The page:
Water, as we all know, is something which is priceless for not only humans but all the living organisms on earth. We cannot afford to exploit it relentlessly because water is limited on earth while the human population is growing day by day. Also, most of the water on earth is in oceans, which are not fit for drinking. That leaves us with only four percent of the overall water available in the form of fresh sweet water, which is fit to drink. The sources for those are our rivers, ponds, lakes, polar and mountain ice caps, and last but not least, the groundwater. We, humans, have overused these resources and now need to conserve and utilize them wisely. Also, due to pollution, we have degraded the quality of water, which can only be improved by water purification and filtration methods.
How Do Water Purifiers Work?
A water purifier can work on multiple principles. In the initial days, water was filtered using a cotton cloth to keep suspended particles. Later charcoal or coal was used to pass water through it to absorb all the unwanted particles. To kill germs, the old school way of boiling water was mostly used. But now we have many advanced technologies used, and all of them are put together in a single unit that we call a water purifier. The unit can separate suspended particles, remove unwanted chemicals and toxins, and kill all the water’s pathogens. They also smartly retain those minerals which are needed for the human body in the water.
The Science Behind Water Purification
Since now we are aware of the whole concept behind the water purifier, let’s understand the technologies behind modern-day water purifiers. Water purifiers work on the principle of Reverse Osmosis or RO. In this method, water is pushed towards a semi-permeable membrane with tremendous pressure, and that leaves all the impurities on one side while, on the other, we have pure drinking water. Nowadays, we have UV technology accompanied as well. Here water is exposed to low-frequency ultraviolet rays, and it kills all the germs, bacteria, and viruses in the water. But these are not the only challenges that a water purifier has to face. The next big challenge is not about impure water but about the chemical composition of water, which makes it unfit for many industrial and household uses. It is called the hardness of water; let’s discuss in detail about these issues.
The Hard Water Problem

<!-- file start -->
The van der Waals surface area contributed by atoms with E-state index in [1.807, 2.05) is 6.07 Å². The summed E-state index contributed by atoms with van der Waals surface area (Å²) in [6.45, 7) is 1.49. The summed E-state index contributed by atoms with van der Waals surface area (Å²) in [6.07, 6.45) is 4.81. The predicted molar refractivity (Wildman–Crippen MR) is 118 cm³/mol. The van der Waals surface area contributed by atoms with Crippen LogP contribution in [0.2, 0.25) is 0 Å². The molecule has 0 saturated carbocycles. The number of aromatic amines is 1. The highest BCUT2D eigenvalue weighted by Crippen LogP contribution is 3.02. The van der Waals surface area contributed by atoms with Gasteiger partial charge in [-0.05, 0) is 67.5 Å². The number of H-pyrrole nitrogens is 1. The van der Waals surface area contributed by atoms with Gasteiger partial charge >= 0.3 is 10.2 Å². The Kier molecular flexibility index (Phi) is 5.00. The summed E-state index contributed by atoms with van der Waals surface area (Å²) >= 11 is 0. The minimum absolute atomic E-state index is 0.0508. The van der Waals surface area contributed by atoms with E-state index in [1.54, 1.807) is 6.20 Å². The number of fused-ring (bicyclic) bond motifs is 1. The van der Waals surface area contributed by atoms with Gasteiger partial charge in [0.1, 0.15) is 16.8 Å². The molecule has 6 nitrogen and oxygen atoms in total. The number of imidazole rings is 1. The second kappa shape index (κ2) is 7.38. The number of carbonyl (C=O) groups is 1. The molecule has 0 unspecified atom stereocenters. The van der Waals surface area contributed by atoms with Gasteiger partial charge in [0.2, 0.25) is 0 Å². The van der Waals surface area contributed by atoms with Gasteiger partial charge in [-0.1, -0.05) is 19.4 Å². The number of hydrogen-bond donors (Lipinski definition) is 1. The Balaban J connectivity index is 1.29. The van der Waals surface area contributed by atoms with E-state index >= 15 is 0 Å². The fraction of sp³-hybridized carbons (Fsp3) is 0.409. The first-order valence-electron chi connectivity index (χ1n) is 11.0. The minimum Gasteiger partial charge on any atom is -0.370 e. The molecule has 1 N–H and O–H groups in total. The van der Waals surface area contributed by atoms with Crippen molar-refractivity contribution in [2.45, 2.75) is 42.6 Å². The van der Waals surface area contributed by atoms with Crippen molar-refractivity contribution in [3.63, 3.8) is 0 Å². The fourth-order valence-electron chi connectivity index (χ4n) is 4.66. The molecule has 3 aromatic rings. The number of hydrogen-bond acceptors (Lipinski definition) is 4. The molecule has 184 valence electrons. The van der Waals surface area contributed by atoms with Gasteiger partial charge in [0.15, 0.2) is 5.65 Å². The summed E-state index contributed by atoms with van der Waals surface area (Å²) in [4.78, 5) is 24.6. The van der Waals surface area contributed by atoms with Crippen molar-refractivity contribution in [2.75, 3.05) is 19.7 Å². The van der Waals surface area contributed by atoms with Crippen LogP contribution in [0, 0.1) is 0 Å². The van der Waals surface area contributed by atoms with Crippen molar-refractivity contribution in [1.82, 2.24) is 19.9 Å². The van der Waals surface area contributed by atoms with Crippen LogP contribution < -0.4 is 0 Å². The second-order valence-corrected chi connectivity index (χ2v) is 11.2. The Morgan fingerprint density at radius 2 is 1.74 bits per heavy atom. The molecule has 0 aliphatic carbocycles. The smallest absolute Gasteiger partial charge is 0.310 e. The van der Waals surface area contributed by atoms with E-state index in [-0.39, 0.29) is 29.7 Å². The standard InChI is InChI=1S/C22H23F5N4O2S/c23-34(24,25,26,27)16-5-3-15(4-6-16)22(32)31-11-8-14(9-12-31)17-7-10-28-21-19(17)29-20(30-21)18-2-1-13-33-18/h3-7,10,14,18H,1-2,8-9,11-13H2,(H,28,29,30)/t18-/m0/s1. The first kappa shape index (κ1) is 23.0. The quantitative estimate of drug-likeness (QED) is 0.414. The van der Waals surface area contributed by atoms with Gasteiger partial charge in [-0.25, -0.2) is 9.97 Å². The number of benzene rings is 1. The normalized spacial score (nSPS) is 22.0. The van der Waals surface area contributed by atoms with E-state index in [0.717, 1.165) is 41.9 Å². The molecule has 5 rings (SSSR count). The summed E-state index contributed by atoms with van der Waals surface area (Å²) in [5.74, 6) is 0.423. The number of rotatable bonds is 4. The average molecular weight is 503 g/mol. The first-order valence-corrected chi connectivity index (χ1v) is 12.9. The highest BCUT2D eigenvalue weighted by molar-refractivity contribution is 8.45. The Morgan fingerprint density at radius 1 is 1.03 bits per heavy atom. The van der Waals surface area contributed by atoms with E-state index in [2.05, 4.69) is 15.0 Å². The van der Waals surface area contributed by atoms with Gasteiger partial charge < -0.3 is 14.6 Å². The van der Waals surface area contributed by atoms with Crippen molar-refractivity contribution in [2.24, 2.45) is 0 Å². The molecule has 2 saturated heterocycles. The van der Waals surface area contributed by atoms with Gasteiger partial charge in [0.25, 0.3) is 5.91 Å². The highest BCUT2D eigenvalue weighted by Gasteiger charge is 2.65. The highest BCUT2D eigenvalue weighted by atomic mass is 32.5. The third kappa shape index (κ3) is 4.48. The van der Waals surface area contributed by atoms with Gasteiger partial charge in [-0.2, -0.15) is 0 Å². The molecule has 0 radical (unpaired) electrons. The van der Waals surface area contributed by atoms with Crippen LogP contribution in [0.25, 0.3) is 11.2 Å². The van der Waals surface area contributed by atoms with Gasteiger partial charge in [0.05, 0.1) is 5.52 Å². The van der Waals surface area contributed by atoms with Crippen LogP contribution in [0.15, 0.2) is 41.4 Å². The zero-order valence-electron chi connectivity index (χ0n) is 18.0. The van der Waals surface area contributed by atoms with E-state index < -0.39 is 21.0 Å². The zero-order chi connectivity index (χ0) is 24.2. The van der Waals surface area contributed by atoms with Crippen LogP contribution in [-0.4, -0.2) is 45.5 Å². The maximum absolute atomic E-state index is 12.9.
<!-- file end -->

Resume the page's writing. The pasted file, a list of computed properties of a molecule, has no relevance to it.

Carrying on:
To begin with, the hardness of water is nothing but the presence of some minerals like iron, calcium, and magnesium in an amount that is more than expected. When they are in the exact amount as needed, they make the perfect water recipe as the human body needs those minerals. But when they are in abundance, they impact the soluble property of water. More of these minerals do not allow water to dissolve any other substance and change the taste of water to more bitter or salty at times. So what we do to fix the problem, we have scientific methods and agents which can do the job for us. These are called a water softener. These softeners are used based on scientific methods to make the water soft again.
Methods Of Water Softening
Some of the used methods are the Ion-exchange method, where we are using resins as a water softener agent. Since membranes were unable to separate particles that are already dissolved, we developed this method. Here water particles are charged, and some charged particles are introduced in water with the opposite charge. This causes the ions of the dissolved particles in the water molecule to get attracted to these oppositely charged particles. Thus waste gets attached to them and creates bigger suspended particles that can be easily removed through normal filtration.
The other method is by the precipitative softening method using EDTA or Ethylenediaminetetraacetic acid. Tetrasodium is also used for this method. These are also called chelating agents. The most common among them is Lime. Your RO water purifier uses one of these methods to make hard water soft. Other than RO, which is so widely used, we have some more methods which are less common and are implemented in industrial-scale water purification systems only. Some of the mentionable names are Desalination, Distillation, Chemical Oxidation, and Carbon absorption.
So, in the end, we can say that water purification is a complex process, and now it is possible through water purifiers, which are either at our home, office, or industrial scale. They are very crucial in our life, and without them, we cannot afford to have safe and healthy drinking water. Water purification also saves water and encourages the recycling of water as water once used is no more discarded and is treated or purified to use again for multiple purposes.